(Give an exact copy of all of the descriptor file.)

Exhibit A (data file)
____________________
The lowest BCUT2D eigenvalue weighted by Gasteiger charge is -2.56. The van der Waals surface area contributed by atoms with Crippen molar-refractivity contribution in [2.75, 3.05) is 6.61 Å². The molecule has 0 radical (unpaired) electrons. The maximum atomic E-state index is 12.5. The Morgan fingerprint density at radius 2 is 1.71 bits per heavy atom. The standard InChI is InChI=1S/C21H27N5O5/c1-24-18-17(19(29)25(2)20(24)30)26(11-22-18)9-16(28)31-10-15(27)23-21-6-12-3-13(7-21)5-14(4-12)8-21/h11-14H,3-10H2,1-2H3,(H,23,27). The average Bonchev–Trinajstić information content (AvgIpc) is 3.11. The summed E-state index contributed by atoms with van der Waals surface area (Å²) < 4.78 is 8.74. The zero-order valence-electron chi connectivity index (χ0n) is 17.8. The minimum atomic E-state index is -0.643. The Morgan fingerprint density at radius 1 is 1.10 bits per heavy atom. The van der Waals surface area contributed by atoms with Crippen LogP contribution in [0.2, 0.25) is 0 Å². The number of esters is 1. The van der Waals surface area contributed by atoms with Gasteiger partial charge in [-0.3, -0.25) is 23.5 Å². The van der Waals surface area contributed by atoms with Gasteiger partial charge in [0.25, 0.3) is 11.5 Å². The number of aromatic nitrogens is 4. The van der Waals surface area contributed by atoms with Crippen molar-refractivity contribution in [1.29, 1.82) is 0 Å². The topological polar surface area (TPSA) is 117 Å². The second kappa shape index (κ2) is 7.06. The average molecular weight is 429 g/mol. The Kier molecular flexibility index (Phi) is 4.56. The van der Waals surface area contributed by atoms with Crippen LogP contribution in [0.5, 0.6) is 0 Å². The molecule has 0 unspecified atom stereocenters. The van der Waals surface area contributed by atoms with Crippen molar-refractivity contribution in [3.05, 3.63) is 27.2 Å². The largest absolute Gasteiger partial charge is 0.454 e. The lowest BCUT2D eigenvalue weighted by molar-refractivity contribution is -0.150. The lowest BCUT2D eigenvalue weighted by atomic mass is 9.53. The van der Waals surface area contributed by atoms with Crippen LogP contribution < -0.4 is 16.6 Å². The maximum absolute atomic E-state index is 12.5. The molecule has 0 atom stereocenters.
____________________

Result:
The lowest BCUT2D eigenvalue weighted by Gasteiger charge is -2.56. The van der Waals surface area contributed by atoms with Crippen molar-refractivity contribution in [2.75, 3.05) is 6.61 Å². The molecule has 0 radical (unpaired) electrons. The maximum atomic E-state index is 12.5. The Morgan fingerprint density at radius 2 is 1.71 bits per heavy atom. The standard InChI is InChI=1S/C21H27N5O5/c1-24-18-17(19(29)25(2)20(24)30)26(11-22-18)9-16(28)31-10-15(27)23-21-6-12-3-13(7-21)5-14(4-12)8-21/h11-14H,3-10H2,1-2H3,(H,23,27). The average Bonchev–Trinajstić information content (AvgIpc) is 3.11. The summed E-state index contributed by atoms with van der Waals surface area (Å²) < 4.78 is 8.74. The zero-order valence-electron chi connectivity index (χ0n) is 17.8. The minimum atomic E-state index is -0.643. The Morgan fingerprint density at radius 1 is 1.10 bits per heavy atom. The van der Waals surface area contributed by atoms with Crippen LogP contribution in [0.2, 0.25) is 0 Å². The number of esters is 1. The van der Waals surface area contributed by atoms with Gasteiger partial charge in [-0.3, -0.25) is 23.5 Å². The van der Waals surface area contributed by atoms with Gasteiger partial charge in [0.25, 0.3) is 11.5 Å². The number of aromatic nitrogens is 4. The van der Waals surface area contributed by atoms with Crippen molar-refractivity contribution in [1.29, 1.82) is 0 Å². The topological polar surface area (TPSA) is 117 Å². The second kappa shape index (κ2) is 7.06. The average molecular weight is 429 g/mol. The Kier molecular flexibility index (Phi) is 4.56. The van der Waals surface area contributed by atoms with Crippen LogP contribution in [0.5, 0.6) is 0 Å². The molecule has 0 unspecified atom stereocenters. The van der Waals surface area contributed by atoms with Crippen molar-refractivity contribution in [3.05, 3.63) is 27.2 Å². The largest absolute Gasteiger partial charge is 0.454 e. The lowest BCUT2D eigenvalue weighted by molar-refractivity contribution is -0.150. The lowest BCUT2D eigenvalue weighted by atomic mass is 9.53. The van der Waals surface area contributed by atoms with Crippen LogP contribution < -0.4 is 16.6 Å². The maximum absolute atomic E-state index is 12.5. The molecule has 0 atom stereocenters.